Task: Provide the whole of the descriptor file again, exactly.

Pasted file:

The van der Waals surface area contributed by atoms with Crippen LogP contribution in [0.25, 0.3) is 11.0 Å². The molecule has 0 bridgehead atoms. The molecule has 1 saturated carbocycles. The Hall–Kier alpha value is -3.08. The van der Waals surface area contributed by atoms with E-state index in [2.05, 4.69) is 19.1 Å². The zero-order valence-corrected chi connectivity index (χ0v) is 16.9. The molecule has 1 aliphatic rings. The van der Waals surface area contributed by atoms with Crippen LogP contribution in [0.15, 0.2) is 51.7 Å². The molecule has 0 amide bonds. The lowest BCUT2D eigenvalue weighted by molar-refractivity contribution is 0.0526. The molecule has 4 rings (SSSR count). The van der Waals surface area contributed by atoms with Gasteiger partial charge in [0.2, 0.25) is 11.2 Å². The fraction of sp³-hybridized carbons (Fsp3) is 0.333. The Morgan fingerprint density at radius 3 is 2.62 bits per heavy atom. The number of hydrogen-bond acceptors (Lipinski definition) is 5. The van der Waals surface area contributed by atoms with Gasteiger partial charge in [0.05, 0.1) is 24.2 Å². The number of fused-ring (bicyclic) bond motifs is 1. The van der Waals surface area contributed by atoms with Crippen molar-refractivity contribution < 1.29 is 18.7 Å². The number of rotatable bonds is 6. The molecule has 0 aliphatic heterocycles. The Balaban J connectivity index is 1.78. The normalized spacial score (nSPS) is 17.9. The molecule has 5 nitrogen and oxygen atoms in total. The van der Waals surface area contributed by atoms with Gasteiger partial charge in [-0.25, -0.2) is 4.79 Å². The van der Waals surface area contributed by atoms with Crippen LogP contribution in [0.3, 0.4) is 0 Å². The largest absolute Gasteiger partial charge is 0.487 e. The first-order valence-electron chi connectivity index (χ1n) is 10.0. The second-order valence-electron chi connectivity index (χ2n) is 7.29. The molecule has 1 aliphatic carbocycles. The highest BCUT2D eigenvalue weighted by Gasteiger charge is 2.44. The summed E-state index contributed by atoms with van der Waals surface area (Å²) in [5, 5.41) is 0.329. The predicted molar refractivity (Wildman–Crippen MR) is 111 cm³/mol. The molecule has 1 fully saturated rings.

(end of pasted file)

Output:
The van der Waals surface area contributed by atoms with Crippen LogP contribution in [0.25, 0.3) is 11.0 Å². The molecule has 0 bridgehead atoms. The molecule has 1 saturated carbocycles. The Hall–Kier alpha value is -3.08. The van der Waals surface area contributed by atoms with E-state index in [2.05, 4.69) is 19.1 Å². The zero-order valence-corrected chi connectivity index (χ0v) is 16.9. The molecule has 1 aliphatic rings. The van der Waals surface area contributed by atoms with Crippen LogP contribution in [0.15, 0.2) is 51.7 Å². The molecule has 0 amide bonds. The lowest BCUT2D eigenvalue weighted by molar-refractivity contribution is 0.0526. The molecule has 4 rings (SSSR count). The van der Waals surface area contributed by atoms with Gasteiger partial charge in [0.2, 0.25) is 11.2 Å². The fraction of sp³-hybridized carbons (Fsp3) is 0.333. The Morgan fingerprint density at radius 3 is 2.62 bits per heavy atom. The number of hydrogen-bond acceptors (Lipinski definition) is 5. The van der Waals surface area contributed by atoms with Gasteiger partial charge in [0.05, 0.1) is 24.2 Å². The number of fused-ring (bicyclic) bond motifs is 1. The van der Waals surface area contributed by atoms with Crippen molar-refractivity contribution < 1.29 is 18.7 Å². The number of rotatable bonds is 6. The molecule has 0 aliphatic heterocycles. The Balaban J connectivity index is 1.78. The normalized spacial score (nSPS) is 17.9. The molecule has 5 nitrogen and oxygen atoms in total. The van der Waals surface area contributed by atoms with Gasteiger partial charge in [-0.25, -0.2) is 4.79 Å². The van der Waals surface area contributed by atoms with Crippen LogP contribution in [0.3, 0.4) is 0 Å². The largest absolute Gasteiger partial charge is 0.487 e. The first-order valence-electron chi connectivity index (χ1n) is 10.0. The second-order valence-electron chi connectivity index (χ2n) is 7.29. The molecule has 1 aliphatic carbocycles. The highest BCUT2D eigenvalue weighted by Gasteiger charge is 2.44. The summed E-state index contributed by atoms with van der Waals surface area (Å²) in [5, 5.41) is 0.329. The predicted molar refractivity (Wildman–Crippen MR) is 111 cm³/mol. The molecule has 1 fully saturated rings.